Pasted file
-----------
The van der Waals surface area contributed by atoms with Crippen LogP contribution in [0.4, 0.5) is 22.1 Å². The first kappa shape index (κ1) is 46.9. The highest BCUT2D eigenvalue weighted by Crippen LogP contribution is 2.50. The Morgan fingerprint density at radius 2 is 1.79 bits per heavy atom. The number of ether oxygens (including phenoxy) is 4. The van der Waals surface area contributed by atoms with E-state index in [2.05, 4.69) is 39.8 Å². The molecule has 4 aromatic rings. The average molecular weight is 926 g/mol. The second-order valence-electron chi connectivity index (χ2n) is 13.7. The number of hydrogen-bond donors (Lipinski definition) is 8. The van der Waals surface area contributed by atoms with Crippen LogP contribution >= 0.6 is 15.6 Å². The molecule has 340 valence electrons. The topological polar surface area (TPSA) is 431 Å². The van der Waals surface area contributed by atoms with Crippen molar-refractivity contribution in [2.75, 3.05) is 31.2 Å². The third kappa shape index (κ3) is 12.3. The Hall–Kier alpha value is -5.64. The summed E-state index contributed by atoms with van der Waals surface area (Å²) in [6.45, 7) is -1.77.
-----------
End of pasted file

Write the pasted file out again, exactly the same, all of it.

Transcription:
The van der Waals surface area contributed by atoms with Crippen LogP contribution in [0.4, 0.5) is 22.1 Å². The first kappa shape index (κ1) is 46.9. The highest BCUT2D eigenvalue weighted by Crippen LogP contribution is 2.50. The Morgan fingerprint density at radius 2 is 1.79 bits per heavy atom. The number of ether oxygens (including phenoxy) is 4. The van der Waals surface area contributed by atoms with E-state index in [2.05, 4.69) is 39.8 Å². The molecule has 4 aromatic rings. The average molecular weight is 926 g/mol. The second-order valence-electron chi connectivity index (χ2n) is 13.7. The number of hydrogen-bond donors (Lipinski definition) is 8. The van der Waals surface area contributed by atoms with Crippen LogP contribution >= 0.6 is 15.6 Å². The molecule has 340 valence electrons. The topological polar surface area (TPSA) is 431 Å². The van der Waals surface area contributed by atoms with Crippen molar-refractivity contribution in [2.75, 3.05) is 31.2 Å². The third kappa shape index (κ3) is 12.3. The Hall–Kier alpha value is -5.64. The summed E-state index contributed by atoms with van der Waals surface area (Å²) in [6.45, 7) is -1.77.